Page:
Avert Your Eyes

Secret in Their Eyes
(USA, 110 min.)
Written and directed by Billy Ray
Starring: Chiwetel Ejiofor, Nicole Kidman, Julia Roberts, Dean Norris, Alfred Molina
Courtesy eOne Films

Avert your eyes, Hollywood is at it again. Argentina’s Oscar winner The Secret in Their Eyes gets a ho-hum Hollywood remake in this by-the-numbers potboiler from writer/director Billy Ray (who wrote Captain Phillips). The original Secret in Their Eyes, despite being an Oscar winner, has ample room for improvement, so one feels a genuine disappointment that this remake fails to take the material to its full potential. The remake doesn’t even have a doozy of a long take to inspire one to leave the theatre raving, unlike hoe the original saved itself with five minutes of breathtaking filmmaking.

 This Secret in Their Eyes forgoes the signature long take of the original film, which begins as an aerial shot and then falls down into a crowded soccer stadium and holds with the police officers as the pursue their suspect through the crowds and around the halls. Instead, the remake pulls a cop-out by offering beginning the sequence at the sports stadium with the same aerial view as Ray (Chiwetel Ejiofor) and his partner Bumpy (Dean Norris) look for a suspect at a baseball game as the camera flies in, down through the field, and into the stands. Then it immediately cuts to a close-up. The long take is teased and denied.

The absence of the signature shot isn’t a major loss, but it simply shows how much this take on Secret in Their Eyes mails it in and struggles to justify its existence. Why bother with a remake if it just reminds the audience that a good-but-not-great original is the better option? There is no risk and no reward.

The story of the remake follows the same back and forth pattern of the original film as Ray revisits a cold case in which the daughter of his partner, Jess (Julia Roberts), was murdered and her killer never saw justice. Ray works with the district attorney, Claire (Nicole Kidman), who whom he’s had the hots since meeting her thirteen years earlier, just around the time that Jess’s daughter died and they collectively landed the worst case of their lives. The film sets the cold case in post-9/11 LA and puts Ray and Jess on a counterterrorism task force, and the setting actually hinders much of the film’s credibility as Ray’s commitment to the case jumps across departments and bureaus, and generates conflicts of interest and implausible oversights galore. The remake, to its credit, has more coherence than the original film does as it cuts back and forth between past and present. (Some different haircuts, including a comb-over on the usually-bald Norris, help to signal the time change.) The remake is more coherent, but it doesn’t have any fire.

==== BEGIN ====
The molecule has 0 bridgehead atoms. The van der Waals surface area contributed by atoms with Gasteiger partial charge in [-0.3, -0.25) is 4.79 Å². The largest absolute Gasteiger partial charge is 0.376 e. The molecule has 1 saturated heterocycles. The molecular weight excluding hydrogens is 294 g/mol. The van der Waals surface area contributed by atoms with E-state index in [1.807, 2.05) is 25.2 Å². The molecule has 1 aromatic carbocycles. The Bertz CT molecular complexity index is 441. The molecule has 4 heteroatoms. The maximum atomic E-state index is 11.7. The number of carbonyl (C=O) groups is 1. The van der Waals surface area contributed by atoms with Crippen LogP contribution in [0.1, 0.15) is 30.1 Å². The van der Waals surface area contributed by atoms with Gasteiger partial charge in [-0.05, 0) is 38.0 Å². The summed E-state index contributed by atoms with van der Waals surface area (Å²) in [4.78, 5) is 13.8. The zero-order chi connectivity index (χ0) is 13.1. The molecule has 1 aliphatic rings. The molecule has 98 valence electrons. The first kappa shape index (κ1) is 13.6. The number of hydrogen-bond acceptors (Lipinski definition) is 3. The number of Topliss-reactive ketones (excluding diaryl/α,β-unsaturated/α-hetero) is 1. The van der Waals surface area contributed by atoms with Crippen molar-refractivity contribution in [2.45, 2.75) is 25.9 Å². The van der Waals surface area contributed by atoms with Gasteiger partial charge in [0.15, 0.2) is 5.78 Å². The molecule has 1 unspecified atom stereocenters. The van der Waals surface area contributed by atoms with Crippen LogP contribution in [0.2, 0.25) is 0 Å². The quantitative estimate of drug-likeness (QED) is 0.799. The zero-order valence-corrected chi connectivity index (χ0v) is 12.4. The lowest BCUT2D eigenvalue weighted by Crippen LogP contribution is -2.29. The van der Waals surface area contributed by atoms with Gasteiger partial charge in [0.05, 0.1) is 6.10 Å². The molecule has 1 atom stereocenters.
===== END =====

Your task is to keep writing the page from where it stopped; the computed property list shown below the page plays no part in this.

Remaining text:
Ray plays the drama as conventionally and even-handed as possible, so Secret in Their Eyes rarely musters a jolt, or shiver of tension. As a thriller, it doesn’t thrill, and there isn’t much punch or catharsis as the crosscut narrative twists the pieces of the story until the fall together. Even the chemistry between Ejiofor and Kidman is surprisingly cool. (The drab lighting doesn’t do much for mood or atmosphere, either.) The telenovela vibe between Ricardo Darín and Soledad Villamil in the original film leaves something to be desired, but the flatness of direction keeps the romance stuffy and bureaucratic in the remake. The remake misses the tight close-ups and double-tells of the actors’ eyes that bring the true emotions of the film to life.

The one notable improvement is the choice to make the victim’s relative a cop on the case and to cast Julia Roberts as said grieving mother. Roberts is very strong in a dowdy and restless performance that rings of grief, anger, and pain. The brooding fury of her work in August: Osage County continues in this dark and simmering performance. Secret in Their Eyes comes to life when Roberts is on screen as Jess’s bitter hunger rages through the signs of fatigue and strain that weigh her down. Her eyes, and the creases and black circles that surround them, are the film’s weapon.

Rating: ★★½ (out of ★★★★★)

Secret in Their Eyes is now playing in wide release.